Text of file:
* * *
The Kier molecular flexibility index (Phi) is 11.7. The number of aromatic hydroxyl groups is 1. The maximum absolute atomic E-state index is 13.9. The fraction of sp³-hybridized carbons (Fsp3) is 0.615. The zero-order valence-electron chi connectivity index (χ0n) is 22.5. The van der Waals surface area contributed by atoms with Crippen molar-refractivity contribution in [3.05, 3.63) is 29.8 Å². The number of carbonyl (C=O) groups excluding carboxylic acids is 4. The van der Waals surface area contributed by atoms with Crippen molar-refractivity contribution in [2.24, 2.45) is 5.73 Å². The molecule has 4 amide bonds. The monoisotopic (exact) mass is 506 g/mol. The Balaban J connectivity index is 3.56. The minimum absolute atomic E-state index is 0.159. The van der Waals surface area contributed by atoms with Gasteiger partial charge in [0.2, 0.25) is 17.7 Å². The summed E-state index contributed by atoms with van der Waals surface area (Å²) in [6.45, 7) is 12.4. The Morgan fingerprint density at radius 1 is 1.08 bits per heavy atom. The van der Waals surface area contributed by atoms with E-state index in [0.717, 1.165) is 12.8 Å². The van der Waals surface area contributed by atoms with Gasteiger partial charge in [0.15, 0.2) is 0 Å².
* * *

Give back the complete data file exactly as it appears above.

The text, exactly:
The Kier molecular flexibility index (Phi) is 11.7. The number of aromatic hydroxyl groups is 1. The maximum absolute atomic E-state index is 13.9. The fraction of sp³-hybridized carbons (Fsp3) is 0.615. The zero-order valence-electron chi connectivity index (χ0n) is 22.5. The van der Waals surface area contributed by atoms with Crippen molar-refractivity contribution in [3.05, 3.63) is 29.8 Å². The number of carbonyl (C=O) groups excluding carboxylic acids is 4. The van der Waals surface area contributed by atoms with Crippen molar-refractivity contribution in [2.24, 2.45) is 5.73 Å². The molecule has 4 amide bonds. The monoisotopic (exact) mass is 506 g/mol. The Balaban J connectivity index is 3.56. The minimum absolute atomic E-state index is 0.159. The van der Waals surface area contributed by atoms with Gasteiger partial charge in [0.2, 0.25) is 17.7 Å². The summed E-state index contributed by atoms with van der Waals surface area (Å²) in [6.45, 7) is 12.4. The Morgan fingerprint density at radius 1 is 1.08 bits per heavy atom. The van der Waals surface area contributed by atoms with E-state index in [0.717, 1.165) is 12.8 Å². The van der Waals surface area contributed by atoms with Gasteiger partial charge in [0.15, 0.2) is 0 Å².